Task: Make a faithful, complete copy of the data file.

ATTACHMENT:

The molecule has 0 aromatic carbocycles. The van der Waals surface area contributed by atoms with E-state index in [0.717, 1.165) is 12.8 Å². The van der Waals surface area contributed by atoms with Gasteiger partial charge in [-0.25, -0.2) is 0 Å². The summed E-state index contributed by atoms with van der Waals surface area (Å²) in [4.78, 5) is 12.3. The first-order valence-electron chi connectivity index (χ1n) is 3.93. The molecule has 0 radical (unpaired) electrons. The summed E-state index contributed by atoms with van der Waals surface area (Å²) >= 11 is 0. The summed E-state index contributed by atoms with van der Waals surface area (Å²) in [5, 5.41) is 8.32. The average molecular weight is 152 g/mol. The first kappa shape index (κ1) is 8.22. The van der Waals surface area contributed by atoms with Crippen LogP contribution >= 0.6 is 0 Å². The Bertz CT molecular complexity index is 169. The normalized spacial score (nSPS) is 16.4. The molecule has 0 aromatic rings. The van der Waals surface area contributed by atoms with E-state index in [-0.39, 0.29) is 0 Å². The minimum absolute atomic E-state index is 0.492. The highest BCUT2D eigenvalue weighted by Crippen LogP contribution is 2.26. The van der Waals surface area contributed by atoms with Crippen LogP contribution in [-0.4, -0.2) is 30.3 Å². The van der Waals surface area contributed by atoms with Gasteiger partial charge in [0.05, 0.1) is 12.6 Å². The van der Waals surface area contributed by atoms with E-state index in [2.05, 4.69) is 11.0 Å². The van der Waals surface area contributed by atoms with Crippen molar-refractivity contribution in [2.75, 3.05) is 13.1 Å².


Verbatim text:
The molecule has 0 aromatic carbocycles. The van der Waals surface area contributed by atoms with E-state index in [0.717, 1.165) is 12.8 Å². The van der Waals surface area contributed by atoms with Gasteiger partial charge in [-0.25, -0.2) is 0 Å². The summed E-state index contributed by atoms with van der Waals surface area (Å²) in [4.78, 5) is 12.3. The first-order valence-electron chi connectivity index (χ1n) is 3.93. The molecule has 0 radical (unpaired) electrons. The summed E-state index contributed by atoms with van der Waals surface area (Å²) >= 11 is 0. The summed E-state index contributed by atoms with van der Waals surface area (Å²) in [5, 5.41) is 8.32. The average molecular weight is 152 g/mol. The first kappa shape index (κ1) is 8.22. The van der Waals surface area contributed by atoms with Crippen LogP contribution >= 0.6 is 0 Å². The Bertz CT molecular complexity index is 169. The normalized spacial score (nSPS) is 16.4. The molecule has 0 aromatic rings. The van der Waals surface area contributed by atoms with E-state index in [-0.39, 0.29) is 0 Å². The minimum absolute atomic E-state index is 0.492. The highest BCUT2D eigenvalue weighted by Crippen LogP contribution is 2.26. The van der Waals surface area contributed by atoms with Crippen LogP contribution in [-0.4, -0.2) is 30.3 Å². The van der Waals surface area contributed by atoms with Gasteiger partial charge in [0.05, 0.1) is 12.6 Å². The van der Waals surface area contributed by atoms with E-state index in [2.05, 4.69) is 11.0 Å². The van der Waals surface area contributed by atoms with Crippen molar-refractivity contribution in [2.75, 3.05) is 13.1 Å².